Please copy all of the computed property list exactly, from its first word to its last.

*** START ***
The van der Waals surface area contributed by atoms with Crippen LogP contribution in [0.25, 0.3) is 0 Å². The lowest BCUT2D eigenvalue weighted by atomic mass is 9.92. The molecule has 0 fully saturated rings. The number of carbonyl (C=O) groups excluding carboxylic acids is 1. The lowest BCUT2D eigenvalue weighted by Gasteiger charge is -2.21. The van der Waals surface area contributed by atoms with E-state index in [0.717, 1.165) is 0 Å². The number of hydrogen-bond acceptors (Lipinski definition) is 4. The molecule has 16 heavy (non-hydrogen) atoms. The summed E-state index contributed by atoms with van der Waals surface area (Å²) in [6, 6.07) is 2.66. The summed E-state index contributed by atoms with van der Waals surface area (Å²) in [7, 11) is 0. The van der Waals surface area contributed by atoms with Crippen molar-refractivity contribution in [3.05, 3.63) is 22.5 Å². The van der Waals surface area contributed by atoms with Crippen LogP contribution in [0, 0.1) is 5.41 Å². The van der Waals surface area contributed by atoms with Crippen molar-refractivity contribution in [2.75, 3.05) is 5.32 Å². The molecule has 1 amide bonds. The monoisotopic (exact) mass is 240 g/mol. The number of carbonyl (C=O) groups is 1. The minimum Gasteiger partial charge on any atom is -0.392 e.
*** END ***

The van der Waals surface area contributed by atoms with Crippen LogP contribution in [0.25, 0.3) is 0 Å². The lowest BCUT2D eigenvalue weighted by atomic mass is 9.92. The molecule has 0 fully saturated rings. The number of carbonyl (C=O) groups excluding carboxylic acids is 1. The lowest BCUT2D eigenvalue weighted by Gasteiger charge is -2.21. The van der Waals surface area contributed by atoms with E-state index in [0.717, 1.165) is 0 Å². The number of hydrogen-bond acceptors (Lipinski definition) is 4. The molecule has 16 heavy (non-hydrogen) atoms. The summed E-state index contributed by atoms with van der Waals surface area (Å²) in [6, 6.07) is 2.66. The summed E-state index contributed by atoms with van der Waals surface area (Å²) in [7, 11) is 0. The van der Waals surface area contributed by atoms with Crippen molar-refractivity contribution in [3.05, 3.63) is 22.5 Å². The van der Waals surface area contributed by atoms with Crippen LogP contribution in [0, 0.1) is 5.41 Å². The van der Waals surface area contributed by atoms with Crippen molar-refractivity contribution in [2.75, 3.05) is 5.32 Å². The molecule has 1 amide bonds. The monoisotopic (exact) mass is 240 g/mol. The number of carbonyl (C=O) groups is 1. The minimum Gasteiger partial charge on any atom is -0.392 e.